Campaigners call US Government’s draft plan, refusing dam removal, “a death sentence for salmon”

A US Government draft plan to restore threatened and endangered salmon and steelhead in the Columbia River Basin has been universally condemned by environmental groups for failing to recommend the removal of four dams, which they say is necessary to restore populations.


The draft plan of the US Government’s National Oceanic and Atmospheric Administration, (NOAA), to restore these fish in their Pacific Northwest rivers, released on 27 July, has attracted a storm of criticism from a wide range of environmental campaign groups, who have called current plans “a death sentence for salmon.”

The Columbia and Snake Rivers Campaign, an umbrella group of 14 campaign groups maintains that hydropower dams on the two rivers kill between 80-95% of migrating young salmon and steelhead. They say that only a few hundred thousand wild fish return each year, whereas there were once up to 15 million. The groups goal is to recover populations by partially removing four dams on the lower Snake River in Washington State and lowering the reservoir behind John Day dam on the Columbia, which would will restore over 200 miles of river habitat.

“This plan (the draft) is dead on arrival, just like the salmon will be, unless it requires automatic removal of the dams in 2005,” said Rebecca R. Wodder, president of American Rivers, one of the organisations in the Columbia and Snake Rivers Campaign.

However, the Acting Chair of the White House Council on Environmental Quality, George Frampton, said that the government was “fully committed to doing its part to restore the imperilled salmon of the Pacific Northwest,” and called the draft “a long-term strategy grounded in the best available science.” He said that the draft “places the highest priority on those actions likely to produce the greatest benefit for the broadest range of species throughout the basin.”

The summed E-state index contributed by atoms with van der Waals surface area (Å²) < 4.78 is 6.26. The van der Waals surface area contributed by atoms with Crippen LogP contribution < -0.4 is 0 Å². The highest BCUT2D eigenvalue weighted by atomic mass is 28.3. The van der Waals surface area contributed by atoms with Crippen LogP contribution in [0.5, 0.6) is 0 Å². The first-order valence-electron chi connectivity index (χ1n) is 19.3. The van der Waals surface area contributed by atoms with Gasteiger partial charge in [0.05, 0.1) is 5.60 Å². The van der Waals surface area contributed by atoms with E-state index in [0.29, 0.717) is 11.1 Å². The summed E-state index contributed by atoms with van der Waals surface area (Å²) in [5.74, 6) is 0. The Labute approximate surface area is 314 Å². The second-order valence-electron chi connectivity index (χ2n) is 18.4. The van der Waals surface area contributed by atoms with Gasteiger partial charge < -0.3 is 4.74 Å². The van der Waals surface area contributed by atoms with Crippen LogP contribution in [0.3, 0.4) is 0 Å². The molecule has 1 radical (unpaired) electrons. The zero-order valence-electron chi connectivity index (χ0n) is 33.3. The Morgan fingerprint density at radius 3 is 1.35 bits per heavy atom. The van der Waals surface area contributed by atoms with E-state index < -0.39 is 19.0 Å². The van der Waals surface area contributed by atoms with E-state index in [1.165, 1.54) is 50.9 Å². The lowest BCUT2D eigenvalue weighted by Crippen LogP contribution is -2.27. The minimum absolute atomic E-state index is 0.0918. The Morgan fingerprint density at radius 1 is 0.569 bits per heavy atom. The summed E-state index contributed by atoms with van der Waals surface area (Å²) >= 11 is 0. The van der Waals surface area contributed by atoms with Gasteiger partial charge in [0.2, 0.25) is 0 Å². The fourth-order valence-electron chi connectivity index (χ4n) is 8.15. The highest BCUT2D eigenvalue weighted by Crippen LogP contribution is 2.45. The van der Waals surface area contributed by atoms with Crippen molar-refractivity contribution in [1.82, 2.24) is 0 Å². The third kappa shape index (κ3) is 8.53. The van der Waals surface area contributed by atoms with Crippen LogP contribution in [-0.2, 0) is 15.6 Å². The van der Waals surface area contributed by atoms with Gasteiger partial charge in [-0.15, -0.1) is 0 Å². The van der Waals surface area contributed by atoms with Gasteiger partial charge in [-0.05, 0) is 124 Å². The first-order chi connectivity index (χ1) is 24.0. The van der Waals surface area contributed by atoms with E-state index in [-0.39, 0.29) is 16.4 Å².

Frampton said that stringent performance standards would gauge the status of salmon stocks and the success of recovery efforts over the next five to ten years, which would determine “if more aggressive recovery efforts—including the breaching of four Lower Snake River dams—will be necessary.” The plan would strive to improve improving water quality, overhaul a government fish hatcheries programme to minimise harm to wild salmon, maintain ceilings on fish harvests, and improve fish passage through dams. Frampton stressed that the approach would require the joint efforts of Congress, the northwestern states, federal agencies, and Indian tribes.

“Extinction is not an option,” he added.

As well as a federal lack of commitment to removing the dams, another problem is that they help power cities from Seattle to Los Angeles, and support much of the region’s agricultural economy.

Frampton’s words have done little to reassure the Columbia and Snake Rivers Campaign who have pledged to do everything possible to get the Clinton Administration to overhaul the draft before it is finalised in the Autumn.

The group says that the plan offers no hope for species such as the chinook salmon, which is likely, be functionally extinct by 2017. “Dam removal is the only legally and scientifically defensible choice for salmon recovery,” said Buck Parker of umbrella group members, Earthjustice Legal Defense Fund.

“Everyone knows that habitat is the key. But, the federal agencies are ignoring the fact that 140 miles of formerly prime spawning, rearing, and migration habitat in the Snake River has been drowned by dams and reservoirs,” said Liz Hamilton of the Northwest Sportfishing Industry Association. “This draft plan is out of step with the science, it won’t help restore the 10,000 jobs lost in fishing communities due to salmon declines, and it side-steps the real decisions needed for Northwest salmon and people.”

Mark Van Putten, CEO and president of the National Wildlife Federation, with 4 million members nation-wide, called the draft plan as written “doomed to failure.”

The Snake River dams have even become an issue in the presidential campaign. Republican presidential candidate George W. Bush says the dams should stay, while his Democratic opponent, Al Gore, has given no commitment either way.

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